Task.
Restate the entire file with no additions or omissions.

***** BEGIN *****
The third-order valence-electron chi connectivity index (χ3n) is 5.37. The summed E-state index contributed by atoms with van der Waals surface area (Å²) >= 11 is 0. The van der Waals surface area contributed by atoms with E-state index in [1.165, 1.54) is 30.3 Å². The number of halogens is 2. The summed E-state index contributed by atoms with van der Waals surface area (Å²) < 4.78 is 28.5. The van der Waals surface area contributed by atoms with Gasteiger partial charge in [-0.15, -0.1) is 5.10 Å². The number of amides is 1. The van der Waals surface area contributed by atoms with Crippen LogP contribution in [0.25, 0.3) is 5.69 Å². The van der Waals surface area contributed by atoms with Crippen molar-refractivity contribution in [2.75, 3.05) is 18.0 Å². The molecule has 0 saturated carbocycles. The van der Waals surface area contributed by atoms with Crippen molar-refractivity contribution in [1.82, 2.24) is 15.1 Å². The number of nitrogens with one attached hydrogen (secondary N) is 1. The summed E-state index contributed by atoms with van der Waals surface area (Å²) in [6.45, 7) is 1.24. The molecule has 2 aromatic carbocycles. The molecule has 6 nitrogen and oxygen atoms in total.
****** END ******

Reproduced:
The third-order valence-electron chi connectivity index (χ3n) is 5.37. The summed E-state index contributed by atoms with van der Waals surface area (Å²) >= 11 is 0. The van der Waals surface area contributed by atoms with E-state index in [1.165, 1.54) is 30.3 Å². The number of halogens is 2. The summed E-state index contributed by atoms with van der Waals surface area (Å²) < 4.78 is 28.5. The van der Waals surface area contributed by atoms with Gasteiger partial charge in [-0.15, -0.1) is 5.10 Å². The number of amides is 1. The van der Waals surface area contributed by atoms with Crippen LogP contribution in [0.25, 0.3) is 5.69 Å². The van der Waals surface area contributed by atoms with Crippen molar-refractivity contribution in [2.75, 3.05) is 18.0 Å². The molecule has 0 saturated carbocycles. The van der Waals surface area contributed by atoms with Crippen molar-refractivity contribution in [1.82, 2.24) is 15.1 Å². The number of nitrogens with one attached hydrogen (secondary N) is 1. The summed E-state index contributed by atoms with van der Waals surface area (Å²) in [6.45, 7) is 1.24. The molecule has 2 aromatic carbocycles. The molecule has 6 nitrogen and oxygen atoms in total.